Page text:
A break in the upwind battle

04 August 2012 | 1 48.992'N:78 43.717'W, Tumaco - Colombia
Peter via Satphone
We left the Archipel Isla de Perlas 5 days ago. Our destination was Bahia Caraquez in Ecuador or if the wind would be good we would carry on to Salinas, another 100Nm further South. There is a boatyard we want to check out if we can do a bottom antifouling job there cheaply. Anyway, the first day was as expected nice with following calm winds, postcard type sailing. Day two was as expected with changing calm winds, causing us busy the whole day to adjust sails to coach some speed out of Mundinho. The third day it went on; 24 hours thunderstorm with wind from every direction. I do not think I have ever seen some much thunderstorm for so long. Anyway thunderstorms do not bother me so much, it is just annoying and very wet. However the ever changing winds caused a confused uncomfortable seas, not fun to be in at all and process was slow. Day four the confusing seas were quickly overtaken with a healthy fresh sea from the SW, with 20 knots winds from the SW, as is common in this area around this time of the year. So day four and day five was used to work our way upwind in those seas and winds. Man if there is anything I detest; it is working upwind with a family on board. Sailing upwind life becomes impossible on board. Mundinho loves it, she is rigged and built for winds forward of the beam. Me, myself, I am more or less ok with it, I do not like it at all, I actually truly dislike it, but the way I see it, it is sometimes necessary to get to where we want to be so I just hang on for dear life. What I struggle with is to put your dear beloved wife and your 7 year old son through these upwind battles. Heloisa held on for dear life bravely, impressively as was our son Auke who was doing best of all three of us. Just watching DVD movies in his bunk, playing with matchbox cars in his bunk and once and a while cry out loud for some food or drinks to get prepared. Heloisa and me doing short shifts, as after three hours of beating into t hose 20 knots steep seas with reefed canvas, you are ready for a break. On day 5 we were still 2 days short of our first planned destination. 2 more days of upwind battle as it looked like and I realized I have to find a place to get a break from this upwind battle. If not for myself it is for Heloisa and Auke.

So we ended up in Tumaco in Colombia, just on the border with Ecuador. This is a military controlled port so relative safe. This is also an infamous drug trafficking area which becomes obvious once you enter the port and spot the numerous semi submarines and fast boats laying dumped on shore on the naval base, obvious rewards of their successful captures of drug runners and the large quantity of high speed military craft outfitted with high powered engines and even more high powered machine guns on the bow, moored on the coast guard pier. We have anchored very conveniently just in front of that pier, it made us feel comfortable.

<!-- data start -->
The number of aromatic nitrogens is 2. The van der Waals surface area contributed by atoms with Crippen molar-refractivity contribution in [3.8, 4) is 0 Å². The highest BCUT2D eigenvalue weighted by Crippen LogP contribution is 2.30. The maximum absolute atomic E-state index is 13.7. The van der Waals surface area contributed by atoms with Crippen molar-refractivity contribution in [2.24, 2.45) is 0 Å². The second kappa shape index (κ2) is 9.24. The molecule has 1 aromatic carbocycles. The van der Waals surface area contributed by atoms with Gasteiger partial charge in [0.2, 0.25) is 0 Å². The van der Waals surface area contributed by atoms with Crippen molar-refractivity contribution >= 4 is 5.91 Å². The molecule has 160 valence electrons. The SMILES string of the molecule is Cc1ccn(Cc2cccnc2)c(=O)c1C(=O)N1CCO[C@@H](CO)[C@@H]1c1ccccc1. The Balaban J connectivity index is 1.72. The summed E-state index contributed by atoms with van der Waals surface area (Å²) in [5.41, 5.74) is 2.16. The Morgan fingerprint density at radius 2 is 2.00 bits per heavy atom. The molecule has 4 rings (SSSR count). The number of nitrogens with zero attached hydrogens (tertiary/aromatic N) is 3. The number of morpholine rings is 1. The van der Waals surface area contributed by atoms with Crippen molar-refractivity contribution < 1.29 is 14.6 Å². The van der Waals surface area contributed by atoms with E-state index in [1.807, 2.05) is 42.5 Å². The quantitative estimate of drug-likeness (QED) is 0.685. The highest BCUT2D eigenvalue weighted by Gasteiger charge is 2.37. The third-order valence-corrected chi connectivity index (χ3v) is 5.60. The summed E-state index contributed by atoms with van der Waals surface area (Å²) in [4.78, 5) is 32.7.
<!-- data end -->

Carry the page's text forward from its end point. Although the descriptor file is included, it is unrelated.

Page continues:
We were already upwind of Tumaco when I decided on the change of destination. The South America BA pilot we carry board described Tumaco as a suitable stop, being a small size commercial port, this was confirmed with a quick email via the Satphone to my parents in Holland who checked it out on, the site for information for cruising sailors. Heloisa was sleeping when I changed our heading with 90 degrees, from upwind to winds abeam. I am so familiar with what happens next but it continuous to amaze me; the quietness and peace that returns in a boat changing from upwind in 20 knots to winds abeam is amazing. You execute your change of heading and the result is immediate. The boat is quite, stable and horizontal and achieves normal boats speeds. The warzone ends right there and then. Heloisa woke up and gave me the biggest smile you can imagine. This is good she said, continue whatever you were doing she said, not knowing yet that our destination had cha nged. Auke looked up and said; hey it is not anymore wobbly! This is much better he said. With winds abeam giving us a 7 knots boat speed it only took us less than 6 hours to cover the 40Nm distance between us and Tumaco, while the early morning it had taken us 10 hours to cover 30Nm upwind, and still not really in the right direction. So here we are now, anchored peacefully in front of a pier that has many high speed military craft with big guns moored. We love it here. Now we wait for some calm winds and set off for our next destination further south.